Fire Engine

These fire engines are all ‘Russian’ around.

  • A fire engine is an automobile dispatched and used by an emergency department, in particular the fire brigade, primarily to put out fires.
  • ‘Fire engines’ are also known as ‘fire trucks’, ‘fire wagons’, ‘fire apparatuses’ and ‘fire appliances’.
  • Fire engines are typically used to transfer fire fighters and their equipment – ladders, hoses, first-aid supplies, rescue equipment and breathing tanks among other things – from the station to the emergency site.
  • Flashing lights and loud sirens are generally found on a fire engine, and these help to make its presence known, so that other vehicles move out of its way during an emergency.
  • Long extendable ladders are generally found on fire engines, to provide a fire fighter with extra height, and they often have hoses attached.
Fire Engine, Truck, Vehicle, Red, America, Cambridge, Dormant, Emergency, Invention, AutomobileFire Engine
Image courtesy of Dave Conner/Flickr
  • Most fire engines are trucks designed for urban use, however some apparatuses are designed specifically for marine, rural and airport purposes.
  • Fire engines generally carry from around 1000 to 3785 litres (264 to 1000 gallons) of water, although some hold less, while others hold more; however the majority of water that urban trucks use is sourced from a hydrant.
  • A fire engine can be expensive to produce, with commercial pricing ranging from $350,000 to $1.5 million or more, depending on the purposes and features.
  • Greek inventor Ctesibius is said to have invented one of the earliest forms of a fire engine in the third century BC, though buckets of water were commonly used to fight fires in the middle ages; and from the 1600s, fire trucks of various kinds were invented, and by the 1800s, a pressure steam pump had been invented and was drawn by horses for fire use.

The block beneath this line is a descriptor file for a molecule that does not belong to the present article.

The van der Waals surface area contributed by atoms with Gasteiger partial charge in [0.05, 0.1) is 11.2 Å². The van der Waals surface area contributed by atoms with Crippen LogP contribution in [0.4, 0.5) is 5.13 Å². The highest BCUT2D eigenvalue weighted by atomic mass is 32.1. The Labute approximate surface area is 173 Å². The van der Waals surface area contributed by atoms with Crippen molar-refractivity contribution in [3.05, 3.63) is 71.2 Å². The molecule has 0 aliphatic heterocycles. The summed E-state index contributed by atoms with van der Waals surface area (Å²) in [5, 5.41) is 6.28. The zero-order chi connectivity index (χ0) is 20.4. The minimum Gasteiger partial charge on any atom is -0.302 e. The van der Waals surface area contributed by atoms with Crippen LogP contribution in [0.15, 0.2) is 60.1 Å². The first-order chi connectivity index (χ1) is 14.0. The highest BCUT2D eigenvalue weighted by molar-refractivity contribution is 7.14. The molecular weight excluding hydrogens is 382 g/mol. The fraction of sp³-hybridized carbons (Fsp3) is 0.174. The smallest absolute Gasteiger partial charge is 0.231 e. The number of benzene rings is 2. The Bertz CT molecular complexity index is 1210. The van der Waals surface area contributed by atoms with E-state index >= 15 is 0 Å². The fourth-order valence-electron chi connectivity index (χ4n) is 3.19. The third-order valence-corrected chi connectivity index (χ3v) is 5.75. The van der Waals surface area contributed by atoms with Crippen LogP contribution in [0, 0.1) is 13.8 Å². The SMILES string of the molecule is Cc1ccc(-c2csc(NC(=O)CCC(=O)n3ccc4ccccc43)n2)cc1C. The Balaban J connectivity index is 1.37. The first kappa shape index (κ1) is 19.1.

• Fire engines are commonly coloured red, and this is generally attributed to the colour’s bright nature, which makes the truck stand out among other vehicles.
Bett D, Fire Engine, 1996,,
Fire Engine, 2016, Wikipedia,
Fire Truck History, n.d, Auto Evolution,
Revermann S, Fun Facts for Kids about Fire Trucks, 2016, Modern Mom,
Why Are Fire Trucks Red?, 2016, Wonderopolis,
Young C, Fires, Fire Engines, and Fire Brigades, 1866, Google Books,



Do you prefer the slow or the fast trains?

  • Trains are transportation vehicles that travel along rails and can transport large quantities of people or other objects, while the engine or powered part of the vehicle is generally known as a ‘locomotive’.
  • Today, trains are typically moved via the use of diesel fuel or electric power; and other means, like magnetic levitation, are utilised in some circumstances, while steam, gravity and horse power were common past fuels.
  • The term ‘train’ originates from the word ‘trahere’, a Latin word that means ‘to pull or draw’.
  • Train cars or carriages containing luggage, cargo or people are typically pulled by a locomotive, or two or more, depending on the power required, or they can be self-powered.
  • Trains are generally classified under short and long distance variants, the former often connecting city suburbs or other smaller cities, while the latter travels through many cities or far distances.

Train, Yellow, Steel, Transport, Locomotive, Local, Australia, Electrical, Ten Random Facts

  • Trains generally move along two parallel rails that are part of a railway track, although some use only one rail, such as monorails, while others use alternative technology.
  • The invention of the train grew out of the creation of the earlier wagonways, and it was made more possible after the steam engine was built, although it was not until 1763, when Scottish engineer James Watt remodeled the original engine, did the power source become practical.
  • Many high-speed trains can run at operational speeds of 350 km/hour (217 miles/hour), while the record for the fastest was set in 2007, by the French-owned TGV, and ran at 574.8 km/hour (357.2 miles/hour).